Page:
The learning curve has been really sharp but I’ve been determined to do everything within my power to take back control of my life. I mean, my calendar was being overrun with hospital appointments so that I could learn about the condition and be taught how to manage it. My climbing coach was great because he took it within his stride and respected the fact that despite that my life seemed to be coming apart, I still wanted to compete.
Photo Credit: Sana Murad
Climbing has been my godsend. Besides helping me keep my left arm strong and my body strong, it helps me manage my pain levels in a way that I haven’t managed with any other method. As my joints can easily slip out of their sockets and return, but not in the right way, this causes some pretty decent pain and fatigue. Climbing forces my joints to stay in place. The sport also helps me forget the world for a little while. When I’m fully-focussed on the wall, I forget that I’m managing some rather chunky health issues, I get to feel normal, it’s my escape, it’s my happy. I definitely don’t regret competing last year even if it was hugely mentally and physically draining given how many other things I was managing.
So … What does it feel like to climb like me?
On a normal day, I am probably monitoring pain, watching my joints and my left arm, assessing fatigue levels and making sure I’m understanding and noting down how my body is responding through any climbing session. This has become so routine that I barely even notice it anymore.
On a bad day? I’ll come to the climbing centre hobbling a bit as one or multiple joints are misaligned. Walking hurts, I’m exhausted, I just want to go to bed but I know that won’t fix the problem. I’ll be carefully taking my pain levels until as high as I can tolerate so I can get the joints settled and hope they will settle fast. Once they are, I’m basically pain-free and then I can climb properly again but I’m often summoning up every ounce of grit on those days.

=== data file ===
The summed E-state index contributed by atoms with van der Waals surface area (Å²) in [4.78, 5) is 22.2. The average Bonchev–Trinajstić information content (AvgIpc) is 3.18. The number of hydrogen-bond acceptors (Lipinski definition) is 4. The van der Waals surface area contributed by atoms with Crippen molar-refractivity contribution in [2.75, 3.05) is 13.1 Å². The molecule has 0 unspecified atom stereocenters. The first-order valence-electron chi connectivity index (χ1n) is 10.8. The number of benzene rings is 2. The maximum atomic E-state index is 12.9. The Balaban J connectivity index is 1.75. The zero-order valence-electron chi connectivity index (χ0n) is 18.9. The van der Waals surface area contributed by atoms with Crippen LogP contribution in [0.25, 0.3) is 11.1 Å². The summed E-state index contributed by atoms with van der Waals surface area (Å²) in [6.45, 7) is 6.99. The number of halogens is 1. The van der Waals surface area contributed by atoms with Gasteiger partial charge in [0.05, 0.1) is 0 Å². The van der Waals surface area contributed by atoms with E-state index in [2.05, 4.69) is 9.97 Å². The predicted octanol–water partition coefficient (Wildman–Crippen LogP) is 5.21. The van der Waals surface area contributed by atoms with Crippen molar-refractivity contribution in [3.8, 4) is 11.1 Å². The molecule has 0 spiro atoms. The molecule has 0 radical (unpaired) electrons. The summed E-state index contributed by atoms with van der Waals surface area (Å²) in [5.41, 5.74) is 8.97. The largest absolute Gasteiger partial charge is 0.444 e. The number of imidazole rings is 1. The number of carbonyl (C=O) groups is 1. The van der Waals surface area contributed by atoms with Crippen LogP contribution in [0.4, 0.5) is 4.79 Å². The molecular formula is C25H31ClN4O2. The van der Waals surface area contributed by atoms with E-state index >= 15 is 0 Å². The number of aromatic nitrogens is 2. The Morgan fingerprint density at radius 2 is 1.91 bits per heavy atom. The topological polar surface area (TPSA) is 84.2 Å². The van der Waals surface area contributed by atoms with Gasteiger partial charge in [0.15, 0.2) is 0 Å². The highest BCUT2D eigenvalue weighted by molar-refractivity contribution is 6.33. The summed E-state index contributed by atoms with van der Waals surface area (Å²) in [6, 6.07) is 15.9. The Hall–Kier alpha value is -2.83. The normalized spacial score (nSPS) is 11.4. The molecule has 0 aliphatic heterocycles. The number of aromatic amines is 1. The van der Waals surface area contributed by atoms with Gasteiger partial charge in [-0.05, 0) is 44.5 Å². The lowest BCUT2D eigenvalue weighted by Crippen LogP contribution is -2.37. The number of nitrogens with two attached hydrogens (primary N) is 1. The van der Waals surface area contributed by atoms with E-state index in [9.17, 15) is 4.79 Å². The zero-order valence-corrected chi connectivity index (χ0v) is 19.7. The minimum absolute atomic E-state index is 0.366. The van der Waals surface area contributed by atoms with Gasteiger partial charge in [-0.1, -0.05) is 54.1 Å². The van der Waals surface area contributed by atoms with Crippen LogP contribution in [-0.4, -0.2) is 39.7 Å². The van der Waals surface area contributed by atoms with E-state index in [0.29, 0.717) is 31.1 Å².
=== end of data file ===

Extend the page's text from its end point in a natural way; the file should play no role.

Life has changed a lot. I’m grateful though, my regular partners and my coach have all adapted to the situation really well. They are even picking up on signs or things I might say without realising it that mean I’m not having a great day but I’m pushing through and don’t want to admit it.
My arm is the least of my concerns.
Photo Credit: Anna Knight
I would say this for my life and living with the conditions and ups and downs that I do: there have been numerous times where I have felt like my life has come apart. Heck, it did come apart at least twice! There have been times (and there still are today) when I would say, ‘I can’t’, ‘this shouldn’t be for me’, ‘I’ll never be able to…’ I was creating my own barriers by telling myself what I thought might be impossible, was impossible.
Life will throw me, you, and everyone around you, some mighty twists and turns. Things will seem impossible and it will feel like you’re climbing a mountain just to get the mental energy to persuade yourself to try. You know what, though? For me, the hardest part is persuading myself to try, to lean into the fear of the unknown and see what might happen. THIS is what I do every time I have a setback in my health or life and need to get back on my feet. Make a plan, a realistic plan with loads of baby steps and readjust the plan as you make progress. Celebrate every step of the way and learn from what didn’t go right and, above all, when you are telling yourself you ‘can’t’ and you ‘shouldn’t’ and ‘you won’t be able to’? Ask yourself, ‘Why not’?
What’s stopping you? What have you got to lose by trying and what opportunity might you lose by not trying?
If you are scared of failing (and that’s completely normal), tell yourself that falling and failing is not the end of the world but simply an opportunity to learn and try again at a later date.
Don’t let yourself stop yourself from reaching your potential.